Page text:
Southwest coastal region of Bangladesh is already facing increasing salinization, especially between October and May. Laboratory analyses of water and soil samples show an increase of salinity over time in the region. Climate change induced sea-level rise will further intensify the problem of river and soil salinization.
Recent World Bank studies predict the progressive salinization of water and soil in a changing climate will significantly impact the UNESCO World Heritage Site Sundarbans' fragile ecosystem and affect the surrounding poor population. Increased water salinity will alter the aquatic ecosystem and the mangrove forest, along with significant shortages of water for drinking and irrigation in the southwest coastal area, while soil salinization is likely to lead to a significant decline in the output of high-yielding-variety rice.
Quantifying the impacts of increasing salinity from climate change on Sundarbans
Climate change, in addition to natural factors and human activity induced consequences, will have significant implications for the present and future management of the Sundarbans as well as the forest-dependent livelihoods of the surrounding poor inhabitants.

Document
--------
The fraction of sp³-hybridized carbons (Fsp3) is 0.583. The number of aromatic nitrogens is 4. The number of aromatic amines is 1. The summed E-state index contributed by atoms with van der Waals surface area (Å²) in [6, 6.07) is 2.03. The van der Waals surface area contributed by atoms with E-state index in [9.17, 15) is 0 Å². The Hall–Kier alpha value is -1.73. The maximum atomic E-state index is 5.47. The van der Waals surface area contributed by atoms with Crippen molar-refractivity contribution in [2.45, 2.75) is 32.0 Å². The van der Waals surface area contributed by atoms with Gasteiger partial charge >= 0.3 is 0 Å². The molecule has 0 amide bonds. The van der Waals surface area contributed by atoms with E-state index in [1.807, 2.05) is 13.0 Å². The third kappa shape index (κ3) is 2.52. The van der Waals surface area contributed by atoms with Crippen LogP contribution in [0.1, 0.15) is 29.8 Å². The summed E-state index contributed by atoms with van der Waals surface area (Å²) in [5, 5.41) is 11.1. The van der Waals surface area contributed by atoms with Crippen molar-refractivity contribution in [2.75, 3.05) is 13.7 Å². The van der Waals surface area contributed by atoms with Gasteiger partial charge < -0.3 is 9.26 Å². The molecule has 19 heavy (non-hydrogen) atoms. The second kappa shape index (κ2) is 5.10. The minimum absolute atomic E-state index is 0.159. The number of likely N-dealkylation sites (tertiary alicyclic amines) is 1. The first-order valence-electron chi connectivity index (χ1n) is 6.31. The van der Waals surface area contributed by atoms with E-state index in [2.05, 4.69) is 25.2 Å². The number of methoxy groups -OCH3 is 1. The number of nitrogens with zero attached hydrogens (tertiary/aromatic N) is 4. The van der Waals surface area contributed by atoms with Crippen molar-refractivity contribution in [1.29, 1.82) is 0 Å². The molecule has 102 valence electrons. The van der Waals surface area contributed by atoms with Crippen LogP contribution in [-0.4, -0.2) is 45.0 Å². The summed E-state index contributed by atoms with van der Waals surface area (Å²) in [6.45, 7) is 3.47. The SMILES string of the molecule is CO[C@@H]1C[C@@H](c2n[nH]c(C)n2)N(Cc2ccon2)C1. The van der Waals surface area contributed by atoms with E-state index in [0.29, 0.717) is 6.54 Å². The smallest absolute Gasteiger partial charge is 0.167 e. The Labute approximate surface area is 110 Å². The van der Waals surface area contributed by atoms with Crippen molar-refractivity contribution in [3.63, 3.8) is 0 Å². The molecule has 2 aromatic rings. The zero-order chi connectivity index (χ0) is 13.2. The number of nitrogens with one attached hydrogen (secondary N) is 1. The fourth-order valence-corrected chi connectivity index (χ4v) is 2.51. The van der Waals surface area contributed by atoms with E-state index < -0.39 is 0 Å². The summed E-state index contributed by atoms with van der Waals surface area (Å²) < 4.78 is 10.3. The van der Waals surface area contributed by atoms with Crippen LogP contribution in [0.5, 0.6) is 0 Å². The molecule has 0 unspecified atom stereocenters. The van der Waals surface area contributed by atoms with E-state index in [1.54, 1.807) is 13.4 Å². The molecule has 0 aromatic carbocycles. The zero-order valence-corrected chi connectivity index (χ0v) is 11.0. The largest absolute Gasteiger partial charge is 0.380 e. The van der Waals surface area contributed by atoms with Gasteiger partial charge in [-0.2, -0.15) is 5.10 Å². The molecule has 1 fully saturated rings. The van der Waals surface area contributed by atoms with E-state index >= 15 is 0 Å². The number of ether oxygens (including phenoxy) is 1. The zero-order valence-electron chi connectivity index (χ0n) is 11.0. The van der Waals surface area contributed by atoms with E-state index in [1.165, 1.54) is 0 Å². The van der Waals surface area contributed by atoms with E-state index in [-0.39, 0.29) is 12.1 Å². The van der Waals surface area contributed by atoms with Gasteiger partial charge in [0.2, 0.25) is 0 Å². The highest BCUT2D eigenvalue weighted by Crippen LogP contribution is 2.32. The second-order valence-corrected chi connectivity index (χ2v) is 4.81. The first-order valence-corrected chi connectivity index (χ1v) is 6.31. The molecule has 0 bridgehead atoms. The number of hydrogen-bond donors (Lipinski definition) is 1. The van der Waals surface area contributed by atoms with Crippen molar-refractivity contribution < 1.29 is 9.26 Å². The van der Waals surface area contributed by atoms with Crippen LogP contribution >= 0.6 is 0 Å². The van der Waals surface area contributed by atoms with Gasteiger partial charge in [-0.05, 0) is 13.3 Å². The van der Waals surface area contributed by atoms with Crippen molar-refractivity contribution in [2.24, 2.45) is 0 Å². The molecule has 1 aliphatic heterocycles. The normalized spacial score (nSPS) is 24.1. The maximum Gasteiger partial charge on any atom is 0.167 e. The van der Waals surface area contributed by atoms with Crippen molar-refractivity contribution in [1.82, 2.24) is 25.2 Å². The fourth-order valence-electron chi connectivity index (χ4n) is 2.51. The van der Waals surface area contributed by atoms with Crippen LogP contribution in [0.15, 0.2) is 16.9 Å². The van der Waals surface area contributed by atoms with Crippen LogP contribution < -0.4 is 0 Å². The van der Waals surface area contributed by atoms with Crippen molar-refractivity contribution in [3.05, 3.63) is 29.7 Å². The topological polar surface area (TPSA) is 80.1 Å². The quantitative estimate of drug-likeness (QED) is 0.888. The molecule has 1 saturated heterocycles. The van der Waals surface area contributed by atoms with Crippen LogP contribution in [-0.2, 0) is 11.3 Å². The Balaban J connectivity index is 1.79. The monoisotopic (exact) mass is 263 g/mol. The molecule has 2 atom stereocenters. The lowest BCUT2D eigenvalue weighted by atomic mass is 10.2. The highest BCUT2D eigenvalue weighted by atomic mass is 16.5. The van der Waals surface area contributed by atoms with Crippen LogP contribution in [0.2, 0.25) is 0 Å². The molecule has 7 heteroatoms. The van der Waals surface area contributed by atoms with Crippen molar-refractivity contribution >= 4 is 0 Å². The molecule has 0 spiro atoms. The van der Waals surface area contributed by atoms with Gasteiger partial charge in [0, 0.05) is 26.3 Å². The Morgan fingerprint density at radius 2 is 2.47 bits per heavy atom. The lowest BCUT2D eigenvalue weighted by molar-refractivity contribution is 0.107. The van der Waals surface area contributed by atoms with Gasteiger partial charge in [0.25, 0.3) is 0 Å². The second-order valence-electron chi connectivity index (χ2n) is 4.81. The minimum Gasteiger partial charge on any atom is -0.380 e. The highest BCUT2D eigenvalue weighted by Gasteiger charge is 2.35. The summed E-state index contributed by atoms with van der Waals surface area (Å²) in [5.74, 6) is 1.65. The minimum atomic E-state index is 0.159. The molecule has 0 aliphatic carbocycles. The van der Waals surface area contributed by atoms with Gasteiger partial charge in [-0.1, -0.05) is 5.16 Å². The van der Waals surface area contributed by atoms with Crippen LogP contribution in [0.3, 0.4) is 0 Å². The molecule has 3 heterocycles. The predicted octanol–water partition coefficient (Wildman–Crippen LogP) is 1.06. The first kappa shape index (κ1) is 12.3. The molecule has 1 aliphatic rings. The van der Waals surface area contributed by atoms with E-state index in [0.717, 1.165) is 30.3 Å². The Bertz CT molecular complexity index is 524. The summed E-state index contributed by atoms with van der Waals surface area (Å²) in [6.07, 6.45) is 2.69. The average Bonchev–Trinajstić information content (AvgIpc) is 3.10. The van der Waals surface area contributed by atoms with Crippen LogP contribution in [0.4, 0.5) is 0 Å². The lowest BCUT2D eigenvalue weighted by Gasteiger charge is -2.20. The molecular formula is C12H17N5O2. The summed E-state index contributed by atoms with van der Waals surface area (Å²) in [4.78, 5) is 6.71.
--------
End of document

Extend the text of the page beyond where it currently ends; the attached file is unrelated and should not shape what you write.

To assess impacts of salinization on mangrove species and the fish habitats, recent World Bank studies used state-of-the-art salinity profiles of the region, high-resolution vegetation maps and information on availability of fish.
Changing pattern of vegetation in Sunderbans:
The study predicts significant losses for Sundri and Passur-Kankra, along with gains for Gewa, Baen and Goran. The stock of Sundri, the most valuable timber species in Sundarbans, has been declining over time due to natural causes such as “top-dying-disease’ which has killed millions of trees since 1970. Climate change is likely to worsen this depletion of Sundri stock through increased salinity. The analysis compared the different salinity tolerance ranges for 14 varying dominant mangrove species detected in 2013 satellite images of Sundarbans with the expected salinity for alternative scenarios of climate change by 2050.
Increasing salinity is likely to adversely affect the reproductive cycle and capacity, extent of suitable spawning area, and the feeding/ breeding/ longitudinal migration of freshwater fish species. This will lead to striking loss of habitat of freshwater fish in the western part of the Sunderbans, along with modest gains in expansion of brackish water (saltier than freshwater but not as salty as sea water).The analysis looked into the salinity tolerance range of 83 fish species typically found in the region with expected location-specific water salinity resulting from climate change by 2050.